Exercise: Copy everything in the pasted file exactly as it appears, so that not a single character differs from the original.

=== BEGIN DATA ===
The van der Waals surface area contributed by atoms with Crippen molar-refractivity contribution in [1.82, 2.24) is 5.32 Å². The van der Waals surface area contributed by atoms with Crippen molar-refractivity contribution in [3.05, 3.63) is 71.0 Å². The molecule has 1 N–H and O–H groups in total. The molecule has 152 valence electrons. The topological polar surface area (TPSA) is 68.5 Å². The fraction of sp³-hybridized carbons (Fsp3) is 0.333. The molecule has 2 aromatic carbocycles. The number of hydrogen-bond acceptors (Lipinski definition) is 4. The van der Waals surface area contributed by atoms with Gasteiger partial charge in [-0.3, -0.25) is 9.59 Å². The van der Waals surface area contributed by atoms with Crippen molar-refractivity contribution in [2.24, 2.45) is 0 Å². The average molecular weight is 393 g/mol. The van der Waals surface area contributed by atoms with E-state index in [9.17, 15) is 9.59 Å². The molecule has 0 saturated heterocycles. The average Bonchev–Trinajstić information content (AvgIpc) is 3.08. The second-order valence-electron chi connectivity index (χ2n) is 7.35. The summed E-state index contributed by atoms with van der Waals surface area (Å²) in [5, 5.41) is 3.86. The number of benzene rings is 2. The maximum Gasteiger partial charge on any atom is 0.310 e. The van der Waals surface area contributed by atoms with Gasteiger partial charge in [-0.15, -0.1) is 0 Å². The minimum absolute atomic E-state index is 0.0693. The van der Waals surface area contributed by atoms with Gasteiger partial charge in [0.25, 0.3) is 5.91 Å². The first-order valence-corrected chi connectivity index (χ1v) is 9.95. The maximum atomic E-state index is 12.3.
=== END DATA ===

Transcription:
The van der Waals surface area contributed by atoms with Crippen molar-refractivity contribution in [1.82, 2.24) is 5.32 Å². The van der Waals surface area contributed by atoms with Crippen molar-refractivity contribution in [3.05, 3.63) is 71.0 Å². The molecule has 1 N–H and O–H groups in total. The molecule has 152 valence electrons. The topological polar surface area (TPSA) is 68.5 Å². The fraction of sp³-hybridized carbons (Fsp3) is 0.333. The molecule has 2 aromatic carbocycles. The number of hydrogen-bond acceptors (Lipinski definition) is 4. The van der Waals surface area contributed by atoms with Gasteiger partial charge in [-0.3, -0.25) is 9.59 Å². The van der Waals surface area contributed by atoms with Crippen molar-refractivity contribution in [2.24, 2.45) is 0 Å². The average molecular weight is 393 g/mol. The van der Waals surface area contributed by atoms with E-state index in [9.17, 15) is 9.59 Å². The molecule has 0 saturated heterocycles. The average Bonchev–Trinajstić information content (AvgIpc) is 3.08. The second-order valence-electron chi connectivity index (χ2n) is 7.35. The summed E-state index contributed by atoms with van der Waals surface area (Å²) in [5, 5.41) is 3.86. The number of benzene rings is 2. The maximum Gasteiger partial charge on any atom is 0.310 e. The van der Waals surface area contributed by atoms with Gasteiger partial charge in [-0.15, -0.1) is 0 Å². The minimum absolute atomic E-state index is 0.0693. The van der Waals surface area contributed by atoms with Gasteiger partial charge in [0.25, 0.3) is 5.91 Å². The first-order valence-corrected chi connectivity index (χ1v) is 9.95. The maximum atomic E-state index is 12.3.